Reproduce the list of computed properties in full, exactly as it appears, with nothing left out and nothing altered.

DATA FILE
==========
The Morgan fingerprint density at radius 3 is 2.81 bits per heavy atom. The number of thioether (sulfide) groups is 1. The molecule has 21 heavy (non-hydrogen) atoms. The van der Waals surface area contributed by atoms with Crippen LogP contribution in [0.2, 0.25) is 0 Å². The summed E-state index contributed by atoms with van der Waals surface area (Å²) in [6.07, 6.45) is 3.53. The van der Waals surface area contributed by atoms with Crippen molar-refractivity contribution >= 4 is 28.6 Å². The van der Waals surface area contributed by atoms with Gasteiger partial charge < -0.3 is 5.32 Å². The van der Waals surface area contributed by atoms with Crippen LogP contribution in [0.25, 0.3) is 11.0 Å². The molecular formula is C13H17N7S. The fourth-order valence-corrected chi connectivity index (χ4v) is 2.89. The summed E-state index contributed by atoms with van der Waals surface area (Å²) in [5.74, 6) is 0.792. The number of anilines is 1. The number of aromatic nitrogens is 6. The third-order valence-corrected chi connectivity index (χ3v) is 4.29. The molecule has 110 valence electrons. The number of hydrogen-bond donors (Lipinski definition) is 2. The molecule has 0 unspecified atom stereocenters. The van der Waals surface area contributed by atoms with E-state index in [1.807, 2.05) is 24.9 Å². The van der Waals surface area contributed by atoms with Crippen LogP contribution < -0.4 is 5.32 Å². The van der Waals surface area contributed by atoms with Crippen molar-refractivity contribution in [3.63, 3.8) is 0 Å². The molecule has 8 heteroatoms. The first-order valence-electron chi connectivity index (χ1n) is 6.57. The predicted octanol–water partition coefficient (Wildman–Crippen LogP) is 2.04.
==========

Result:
The Morgan fingerprint density at radius 3 is 2.81 bits per heavy atom. The number of thioether (sulfide) groups is 1. The molecule has 21 heavy (non-hydrogen) atoms. The van der Waals surface area contributed by atoms with Crippen LogP contribution in [0.2, 0.25) is 0 Å². The summed E-state index contributed by atoms with van der Waals surface area (Å²) in [6.07, 6.45) is 3.53. The van der Waals surface area contributed by atoms with Crippen molar-refractivity contribution >= 4 is 28.6 Å². The van der Waals surface area contributed by atoms with Gasteiger partial charge < -0.3 is 5.32 Å². The van der Waals surface area contributed by atoms with Crippen LogP contribution in [0.25, 0.3) is 11.0 Å². The molecular formula is C13H17N7S. The fourth-order valence-corrected chi connectivity index (χ4v) is 2.89. The summed E-state index contributed by atoms with van der Waals surface area (Å²) in [5.74, 6) is 0.792. The number of anilines is 1. The number of aromatic nitrogens is 6. The third-order valence-corrected chi connectivity index (χ3v) is 4.29. The molecule has 110 valence electrons. The number of hydrogen-bond donors (Lipinski definition) is 2. The molecule has 0 unspecified atom stereocenters. The van der Waals surface area contributed by atoms with E-state index in [1.807, 2.05) is 24.9 Å². The van der Waals surface area contributed by atoms with Crippen LogP contribution < -0.4 is 5.32 Å². The van der Waals surface area contributed by atoms with Crippen molar-refractivity contribution in [3.63, 3.8) is 0 Å². The molecule has 8 heteroatoms. The first-order valence-electron chi connectivity index (χ1n) is 6.57. The predicted octanol–water partition coefficient (Wildman–Crippen LogP) is 2.04.